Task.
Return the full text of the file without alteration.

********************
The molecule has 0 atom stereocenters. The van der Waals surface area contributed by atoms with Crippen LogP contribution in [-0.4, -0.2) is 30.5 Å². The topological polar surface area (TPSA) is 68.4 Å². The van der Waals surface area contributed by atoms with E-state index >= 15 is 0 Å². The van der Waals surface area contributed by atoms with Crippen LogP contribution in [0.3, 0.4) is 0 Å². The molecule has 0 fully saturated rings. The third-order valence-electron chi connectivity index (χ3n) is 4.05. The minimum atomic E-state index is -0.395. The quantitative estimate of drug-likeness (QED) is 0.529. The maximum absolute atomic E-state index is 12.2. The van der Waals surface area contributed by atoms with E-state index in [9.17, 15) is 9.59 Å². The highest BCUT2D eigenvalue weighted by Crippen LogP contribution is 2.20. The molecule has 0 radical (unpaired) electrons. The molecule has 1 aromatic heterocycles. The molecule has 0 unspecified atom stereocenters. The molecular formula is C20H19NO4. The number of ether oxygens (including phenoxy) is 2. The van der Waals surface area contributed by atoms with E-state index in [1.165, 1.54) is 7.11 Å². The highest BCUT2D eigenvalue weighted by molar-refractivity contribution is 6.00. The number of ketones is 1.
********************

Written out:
The molecule has 0 atom stereocenters. The van der Waals surface area contributed by atoms with Crippen LogP contribution in [-0.4, -0.2) is 30.5 Å². The topological polar surface area (TPSA) is 68.4 Å². The van der Waals surface area contributed by atoms with E-state index >= 15 is 0 Å². The van der Waals surface area contributed by atoms with Crippen LogP contribution in [0.3, 0.4) is 0 Å². The molecule has 0 fully saturated rings. The third-order valence-electron chi connectivity index (χ3n) is 4.05. The minimum atomic E-state index is -0.395. The quantitative estimate of drug-likeness (QED) is 0.529. The maximum absolute atomic E-state index is 12.2. The van der Waals surface area contributed by atoms with E-state index in [9.17, 15) is 9.59 Å². The highest BCUT2D eigenvalue weighted by Crippen LogP contribution is 2.20. The molecule has 0 radical (unpaired) electrons. The molecule has 1 aromatic heterocycles. The molecule has 0 unspecified atom stereocenters. The molecular formula is C20H19NO4. The number of ether oxygens (including phenoxy) is 2. The van der Waals surface area contributed by atoms with E-state index in [1.165, 1.54) is 7.11 Å². The highest BCUT2D eigenvalue weighted by molar-refractivity contribution is 6.00. The number of ketones is 1.